In this 5-year prospective study on older Chinese adults, increased risk of developing MetS was observed in habitual green tea drinkers as compared with non-habitual drinkers. A dose-response relationship was also observed with increased frequency of green tea consumption being associated with a higher risk of MetS. In addition, the association of tea consumption and individual components of MetS varied between men and women. These findings added novel knowledge to the current literatures regarding the controversial effect of tea consumption on cardiovascular and metabolic health among the elderly.
The main finding of our study was different from most studies, which reported beneficial effects of tea consumption for MetS and some of its individual components[4, 5, 18]. A systematic review and meta-analysis summarized the findings of 6 observational studies and demonstrated that tea consumption were associated with a reduced risk of MetS. Meanwhile, null associations were also reported in some other studies [6, 7, 20]. Weak relation of tea with MetS pointed towards the potential importance of composition of polyphenols and the types of tea consumed, and these observations needs to be confirmed in well-designed cohort studies. Based on the results of our analysis, there is, however, an increased risk of developing MetS in in older adults who drank tea more frequently. Particularly, we found that habitual drinkers who drank tea more than 5 times per week were more susceptible to MetS. Excessive amounts of green tea consumption might lead to excessive amount of caffeine consumption, and concentrated herbal extracts from green tea may increase the burden of liver metabolism and may not be free of adverse effects under certain circumstances. Moreover, we found that habitual drinkers were more likely to be alcohol consumers, as shown in Table 1. In rural China, people are used to drinking tea after drinking alcohol to prevent drunk. If the temperature of tea was not properly controlled, it damage the mucosa or accelerate metabolic reactions, including hastening the absorption of harmful substances in alcohol. By leading the toxic acetaldehyde converted from alcohol to the kidney along with tea absorption before it decomposes, tea consumption after drinking could damage the kidney and eventually increase the burden of circulation. Further studies are warranted to validate these hypotheses.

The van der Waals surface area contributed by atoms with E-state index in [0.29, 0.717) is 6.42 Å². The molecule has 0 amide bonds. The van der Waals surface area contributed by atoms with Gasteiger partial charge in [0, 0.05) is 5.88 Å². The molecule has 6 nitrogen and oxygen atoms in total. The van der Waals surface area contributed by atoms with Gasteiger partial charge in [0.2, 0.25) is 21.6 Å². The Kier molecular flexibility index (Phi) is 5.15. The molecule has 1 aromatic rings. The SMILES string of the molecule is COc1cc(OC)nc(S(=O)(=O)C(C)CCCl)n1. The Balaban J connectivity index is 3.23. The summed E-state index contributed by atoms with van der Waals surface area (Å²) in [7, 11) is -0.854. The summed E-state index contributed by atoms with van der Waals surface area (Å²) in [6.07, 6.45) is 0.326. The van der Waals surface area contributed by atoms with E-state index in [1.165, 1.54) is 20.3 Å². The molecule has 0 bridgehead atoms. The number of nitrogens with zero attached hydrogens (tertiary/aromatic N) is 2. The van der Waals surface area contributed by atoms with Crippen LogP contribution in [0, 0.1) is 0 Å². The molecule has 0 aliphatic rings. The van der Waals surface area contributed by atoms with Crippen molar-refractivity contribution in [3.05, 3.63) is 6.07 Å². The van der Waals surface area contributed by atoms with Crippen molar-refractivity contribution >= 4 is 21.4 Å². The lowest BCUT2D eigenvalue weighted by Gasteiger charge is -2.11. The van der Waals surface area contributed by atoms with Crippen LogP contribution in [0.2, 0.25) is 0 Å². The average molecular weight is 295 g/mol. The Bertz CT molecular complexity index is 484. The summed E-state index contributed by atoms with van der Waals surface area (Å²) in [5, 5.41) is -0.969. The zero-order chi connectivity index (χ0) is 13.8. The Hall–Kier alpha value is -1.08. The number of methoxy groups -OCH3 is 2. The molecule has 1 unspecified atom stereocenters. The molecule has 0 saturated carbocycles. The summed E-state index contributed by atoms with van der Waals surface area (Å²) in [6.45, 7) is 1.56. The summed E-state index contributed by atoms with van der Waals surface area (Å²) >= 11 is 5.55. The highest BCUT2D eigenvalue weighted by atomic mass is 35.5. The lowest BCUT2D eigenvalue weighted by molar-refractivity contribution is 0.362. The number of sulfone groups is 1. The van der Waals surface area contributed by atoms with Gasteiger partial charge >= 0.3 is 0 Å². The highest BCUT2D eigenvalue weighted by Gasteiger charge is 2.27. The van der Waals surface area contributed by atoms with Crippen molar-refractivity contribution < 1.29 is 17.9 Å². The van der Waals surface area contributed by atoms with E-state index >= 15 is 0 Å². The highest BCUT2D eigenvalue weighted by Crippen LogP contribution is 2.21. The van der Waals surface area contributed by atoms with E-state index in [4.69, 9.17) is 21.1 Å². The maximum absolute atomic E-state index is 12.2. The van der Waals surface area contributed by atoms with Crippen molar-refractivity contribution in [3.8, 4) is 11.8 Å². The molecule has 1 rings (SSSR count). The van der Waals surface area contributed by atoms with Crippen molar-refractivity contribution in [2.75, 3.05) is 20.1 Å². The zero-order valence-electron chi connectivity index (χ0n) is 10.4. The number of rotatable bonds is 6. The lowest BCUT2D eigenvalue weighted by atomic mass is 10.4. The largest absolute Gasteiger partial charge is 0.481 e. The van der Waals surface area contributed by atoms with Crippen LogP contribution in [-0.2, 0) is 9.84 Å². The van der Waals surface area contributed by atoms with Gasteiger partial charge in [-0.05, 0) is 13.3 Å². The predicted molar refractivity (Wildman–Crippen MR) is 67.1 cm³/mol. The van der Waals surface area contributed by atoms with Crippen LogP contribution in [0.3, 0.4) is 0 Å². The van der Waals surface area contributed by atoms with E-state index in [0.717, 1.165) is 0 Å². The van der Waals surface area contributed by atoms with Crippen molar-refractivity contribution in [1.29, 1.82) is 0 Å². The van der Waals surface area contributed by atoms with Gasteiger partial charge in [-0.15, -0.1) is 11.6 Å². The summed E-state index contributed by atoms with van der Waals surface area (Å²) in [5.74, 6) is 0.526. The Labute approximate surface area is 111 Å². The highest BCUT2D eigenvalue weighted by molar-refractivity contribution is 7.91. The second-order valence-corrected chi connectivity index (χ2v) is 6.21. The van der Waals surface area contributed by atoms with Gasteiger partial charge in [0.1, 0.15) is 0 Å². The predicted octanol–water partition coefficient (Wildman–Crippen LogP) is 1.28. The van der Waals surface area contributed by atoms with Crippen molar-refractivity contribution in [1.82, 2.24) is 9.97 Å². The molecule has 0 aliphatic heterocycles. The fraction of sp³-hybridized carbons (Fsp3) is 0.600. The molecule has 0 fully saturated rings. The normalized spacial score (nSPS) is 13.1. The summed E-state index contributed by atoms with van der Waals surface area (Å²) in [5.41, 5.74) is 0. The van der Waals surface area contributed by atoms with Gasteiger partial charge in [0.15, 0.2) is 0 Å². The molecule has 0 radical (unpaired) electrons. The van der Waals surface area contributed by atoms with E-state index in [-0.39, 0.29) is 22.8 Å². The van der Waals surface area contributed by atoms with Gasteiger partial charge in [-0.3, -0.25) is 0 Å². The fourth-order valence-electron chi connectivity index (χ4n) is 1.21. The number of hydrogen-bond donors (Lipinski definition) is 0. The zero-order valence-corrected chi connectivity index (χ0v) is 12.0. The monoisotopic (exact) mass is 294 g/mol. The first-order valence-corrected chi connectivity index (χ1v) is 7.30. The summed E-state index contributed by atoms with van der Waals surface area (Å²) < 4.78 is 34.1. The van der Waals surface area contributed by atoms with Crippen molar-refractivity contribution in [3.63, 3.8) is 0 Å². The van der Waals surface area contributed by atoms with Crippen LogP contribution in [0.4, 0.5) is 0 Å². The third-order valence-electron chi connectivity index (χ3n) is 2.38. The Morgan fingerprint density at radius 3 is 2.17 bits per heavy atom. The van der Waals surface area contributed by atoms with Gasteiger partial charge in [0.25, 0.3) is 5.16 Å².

With regards to the association between tea consumption and individual components of MetS, we observed a gender difference. Low HDL-C levels were related to tea consumption in men while tea consumption was positively associated with high BMI, elevated BP and the presence of diabetes mellitus in women. The mechanisms underlying this phenomenon might be attributed to different lifestyles between men and women. For instance, women are less active than men and obese women are most functionally impaired, and had lower perceived behavioral control toward physical activity. Men were more likely to smoke and drink alcohol. Physical activity, smoking and alcohol intake are well-established risk factors for MetS and thus may modify the tea-MetS association between men and women.
The public health implication of our findings needs to be discussed. Tea consumption is traditionally considered to be a promising non-pharmacological strategy for supplementing the management of hypertension, obesity or diabetes, especially in places where tea drinking is a widely accepted cultural practice. In the era of rapid population aging and high prevalence of chronic diseases, tea drinking is regarded as an inexpensive and applicable dietary practice, which may be clinically relevant and show its public health importance. However, our study indicated that these beneficial effects need carefully re-consideration, especially when the drinkers are restricted to older adults. Some other aspects such as frequency of drinking, way of preparations and time for drinking should also be taken into consideration. The findings might be important for formulating non-pharmacological strategies for supplementing the management of MetS.
Our study is a community-based cohort study with a large sample size and a reasonable follow-up rate. Therefore, we provided a more cogent evidence than case-control or cross-sectional studies. Several limitations should also be acknowledged. First, the included participants were restricted to older Chinese adults who lived in the eastern part of China with proportionately high prevalence and incidence of MetS and extensive extrapolation of the findings to other populations needs further clarification. Second, tea consumption was self-reported and thus may result in recall biases, especially in older adults with cognitive decline. Finally, although we had controlled for a wide range of confounders, the possibility of unmeasured and residual confounding such as chronic diseases or medication treatment cannot be fully excluded, which might distort the associations observed in this study.